COVID-19 could lead to need for lung transplant

Reporter: Amy Oshier Writer: Melissa Montoya
Published: Updated:

The need for new lungs is surging as healthcare systems deal with a growing segment of patients whose lungs have been destroyed by COVID-19.

Transplants are not performed in Southwest Florida, but people here are in need of one.

Simple things like going upstairs or doing household chores are leaving many people breathless and for some survivors, this will be a lifelong struggle.

Doctors knew COVID-19 was a respiratory virus but they didn’t know how long-lasting the struggle would be.

“Once your body starts trying to fight COVID, it actually causes this autoimmune response that then can cause this cytokine kind of storm, and this whole inflammatory pathway that then will damage the lung,” said Dr. Jordan Taillon, a critical care pulmonologist working within Lee Health hospitals during the pandemic.

“The more severe cases that we saw in the ICU, a lot of them will be on oxygen, possibly the rest of their lives,” Taillon said.

While lives were saved in the ICU, some of Taillon’s patients developed acute respiratory distress syndrome (ARDS), which can be a killer of lung tissue.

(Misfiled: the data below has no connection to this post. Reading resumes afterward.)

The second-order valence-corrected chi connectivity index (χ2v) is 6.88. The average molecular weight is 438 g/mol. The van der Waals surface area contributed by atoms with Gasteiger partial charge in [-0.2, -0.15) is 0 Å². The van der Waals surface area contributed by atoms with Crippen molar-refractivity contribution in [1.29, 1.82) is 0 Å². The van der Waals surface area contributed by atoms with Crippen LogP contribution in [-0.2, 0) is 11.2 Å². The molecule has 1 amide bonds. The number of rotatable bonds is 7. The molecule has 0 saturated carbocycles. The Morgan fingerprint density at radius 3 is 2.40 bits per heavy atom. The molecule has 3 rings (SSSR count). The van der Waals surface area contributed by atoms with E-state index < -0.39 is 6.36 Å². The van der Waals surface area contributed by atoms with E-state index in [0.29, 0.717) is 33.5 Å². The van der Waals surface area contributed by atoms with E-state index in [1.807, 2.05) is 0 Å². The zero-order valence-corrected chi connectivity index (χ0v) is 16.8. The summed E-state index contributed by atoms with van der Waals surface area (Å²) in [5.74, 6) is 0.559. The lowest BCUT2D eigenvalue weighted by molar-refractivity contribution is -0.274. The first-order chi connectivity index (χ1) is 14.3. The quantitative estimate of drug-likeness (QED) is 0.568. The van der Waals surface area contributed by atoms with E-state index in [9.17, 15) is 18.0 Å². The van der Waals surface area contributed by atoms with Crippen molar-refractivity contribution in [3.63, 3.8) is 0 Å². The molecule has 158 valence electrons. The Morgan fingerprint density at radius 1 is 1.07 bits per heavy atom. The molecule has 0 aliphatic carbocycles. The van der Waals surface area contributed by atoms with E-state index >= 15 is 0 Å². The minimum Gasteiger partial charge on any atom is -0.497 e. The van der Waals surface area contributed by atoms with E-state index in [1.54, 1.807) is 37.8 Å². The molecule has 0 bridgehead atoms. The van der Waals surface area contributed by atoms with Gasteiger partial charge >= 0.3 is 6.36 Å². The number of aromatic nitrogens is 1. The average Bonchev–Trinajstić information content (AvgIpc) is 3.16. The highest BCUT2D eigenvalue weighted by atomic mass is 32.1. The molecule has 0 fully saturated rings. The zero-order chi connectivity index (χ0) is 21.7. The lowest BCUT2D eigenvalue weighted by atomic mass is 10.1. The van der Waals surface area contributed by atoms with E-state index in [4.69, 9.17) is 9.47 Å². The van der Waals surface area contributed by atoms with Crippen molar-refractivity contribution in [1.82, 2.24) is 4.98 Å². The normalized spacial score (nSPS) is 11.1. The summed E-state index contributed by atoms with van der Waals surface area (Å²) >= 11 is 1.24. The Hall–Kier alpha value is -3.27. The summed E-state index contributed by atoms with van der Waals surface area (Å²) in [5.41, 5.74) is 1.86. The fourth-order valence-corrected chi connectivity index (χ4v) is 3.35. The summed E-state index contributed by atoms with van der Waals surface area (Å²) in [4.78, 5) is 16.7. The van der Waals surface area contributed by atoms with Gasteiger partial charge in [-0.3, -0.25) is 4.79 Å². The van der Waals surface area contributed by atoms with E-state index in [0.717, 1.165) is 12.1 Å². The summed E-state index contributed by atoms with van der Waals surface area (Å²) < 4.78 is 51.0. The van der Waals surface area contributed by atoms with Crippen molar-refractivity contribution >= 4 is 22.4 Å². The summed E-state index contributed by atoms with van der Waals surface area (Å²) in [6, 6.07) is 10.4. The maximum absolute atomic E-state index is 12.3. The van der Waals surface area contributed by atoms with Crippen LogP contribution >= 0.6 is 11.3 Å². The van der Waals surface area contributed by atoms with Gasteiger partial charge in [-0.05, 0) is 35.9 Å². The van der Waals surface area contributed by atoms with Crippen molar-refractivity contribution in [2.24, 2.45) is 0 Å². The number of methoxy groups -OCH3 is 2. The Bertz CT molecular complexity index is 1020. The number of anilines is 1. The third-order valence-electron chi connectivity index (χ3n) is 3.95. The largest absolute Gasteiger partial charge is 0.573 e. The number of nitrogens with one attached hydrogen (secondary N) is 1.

“It does have this fibrotic pathway. Now, once your lungs fibrosis and the scar tissue is there, it’s not going to heal from that,” Taillon said. “Some people, though, that went into ARDS their body clears it, and it doesn’t go down that fibrotic pathway. So a lot of the times we wouldn’t fully know the long-term effects until we’d see people in follow-up or as we started seeing them get better.”

The prognosis is poor for lung recovery when ARDS leads to fibrosis or scarring. The thickened tissue makes it hard for the lungs to get enough oxygen and its permanent.

The only fix would be a lung transplant and those are rare.

“There’s a short shortage of organs currently. And so yeah, it absolutely has affected and it’s kind of changed the ability even to get evaluations,” Taillon said.

This being an unchartered territory, pulmonologists are closely monitoring their patients for any small signs of improvement.

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